The West should have accepted that it was obviously in nobody's interests to shoot down the airliner and leave off the accusations until a proper judgment of the causes - there is nearly always more than one in an aircraft accident - can be made. This could have been done diplomatically and in private. But, oh no, our politicians much prefer to grandstand - in a position of weakness! - braying at Putin. Well done, you've stuffed it up yet again because now it is too late.


This situation is the fault of the EU. They were sweet talking the Ukrainians into joining their horrible league of nations. The Russians saw this a an invasion of their 'neutral' space and therefore a threat to their national security. They did exactly the same thing as the US did regarding the siting of Russian missiles in Cuba. They protected their borders. The sad thing is that the West can do nothing about it because they (the Russians) are their equal militarily not like Iraq/Libya/Afghanistan and other invaded nations. The US/and their poodle Tony Blair played a hard game there against weak opposition.
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Re: The situation in Ukraine

Postby Gavin » 21 Jul 2014, 22:15

I think it's good to be suspicious and take the opposite point of view like that, and while I am of course anti-EU:

  • Was it really a rag-tag bunch of protestors? I thought it was the vast majority of ordinary Ukrainians.
  • Was the guy fairly elected in the first place?
  • There's surely a difference between a population overthrowing its own government, and a foreign country (Russia) trying to take part of another country (Ukraine). Indeed they have already annexed Crimea. It might come to the people overthrowing the UK government in time, if they think they have been betrayed enough.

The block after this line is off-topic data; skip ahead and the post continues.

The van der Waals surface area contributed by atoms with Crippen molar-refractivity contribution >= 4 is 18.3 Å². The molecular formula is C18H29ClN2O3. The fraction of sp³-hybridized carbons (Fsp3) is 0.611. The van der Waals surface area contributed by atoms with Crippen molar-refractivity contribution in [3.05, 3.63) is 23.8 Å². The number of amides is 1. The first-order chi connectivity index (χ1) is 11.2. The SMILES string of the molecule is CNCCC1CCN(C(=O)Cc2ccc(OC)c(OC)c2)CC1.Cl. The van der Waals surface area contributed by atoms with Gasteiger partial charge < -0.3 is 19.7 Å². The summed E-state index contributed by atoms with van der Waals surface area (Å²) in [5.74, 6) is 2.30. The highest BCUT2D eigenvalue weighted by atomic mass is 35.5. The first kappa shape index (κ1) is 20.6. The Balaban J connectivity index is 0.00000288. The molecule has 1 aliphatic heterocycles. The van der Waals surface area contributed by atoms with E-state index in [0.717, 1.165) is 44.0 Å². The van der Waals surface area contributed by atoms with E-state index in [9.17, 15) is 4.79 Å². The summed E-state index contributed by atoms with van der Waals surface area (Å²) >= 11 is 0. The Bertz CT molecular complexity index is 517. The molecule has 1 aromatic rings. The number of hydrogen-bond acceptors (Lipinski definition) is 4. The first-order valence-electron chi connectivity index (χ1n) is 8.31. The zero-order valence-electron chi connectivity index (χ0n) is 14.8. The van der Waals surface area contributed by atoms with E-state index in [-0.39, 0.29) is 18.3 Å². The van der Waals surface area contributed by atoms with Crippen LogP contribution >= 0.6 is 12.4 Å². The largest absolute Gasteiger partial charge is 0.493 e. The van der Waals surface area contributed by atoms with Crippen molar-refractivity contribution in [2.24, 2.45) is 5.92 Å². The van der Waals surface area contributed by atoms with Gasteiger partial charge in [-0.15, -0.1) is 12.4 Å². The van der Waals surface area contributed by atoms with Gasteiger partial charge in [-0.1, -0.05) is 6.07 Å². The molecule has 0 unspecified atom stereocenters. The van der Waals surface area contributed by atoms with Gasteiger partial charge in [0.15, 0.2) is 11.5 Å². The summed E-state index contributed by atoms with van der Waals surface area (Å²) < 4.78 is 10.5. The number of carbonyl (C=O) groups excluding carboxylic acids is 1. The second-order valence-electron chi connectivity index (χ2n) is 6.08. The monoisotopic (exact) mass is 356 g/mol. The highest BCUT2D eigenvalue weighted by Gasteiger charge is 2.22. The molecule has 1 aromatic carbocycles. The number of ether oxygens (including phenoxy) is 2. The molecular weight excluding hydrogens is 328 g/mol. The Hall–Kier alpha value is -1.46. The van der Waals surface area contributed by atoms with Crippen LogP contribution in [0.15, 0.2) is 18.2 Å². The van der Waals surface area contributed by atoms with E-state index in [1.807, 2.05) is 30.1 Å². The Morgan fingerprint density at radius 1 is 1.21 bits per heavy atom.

• Is there any reasonable comparison with the Cuban missile crisis? Why would the formidable Russia need to "protect its borders"? Nobody is being expansionist, and as far as I know nobody is placing nuclear missiles nears its territory.
  • If Putin is arming Russians in the foreign territory of eastern Ukraine is it not reasonable for him to be at least expected to comment on one of them shooting down a civilian airliner?

I think you're right there are two sides to this. There is also the historical claim to Ukraine itself which I gather is somewhat contested. I have little faith in our leaders but on this one Putin does seem to be simply trying to land-grab with no democratic approval.
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Re: The situation in Ukraine

Postby Mike » 21 Jul 2014, 23:50

Gavin wrote:[*]Was it really a rag-tag bunch of protestors? I thought it was the vast majority of ordinary Ukrainians.


Nothing like it. If you read between the lines of even the partisan reports at the time, you can see that the numbers were really quite small. A good analogy, actually, would be the various Occupy movements that sprang up a few years ago, and we all know that they didn't reflect the opinions of the majority, for all their absurdly arrogant claims to represent "the 99%".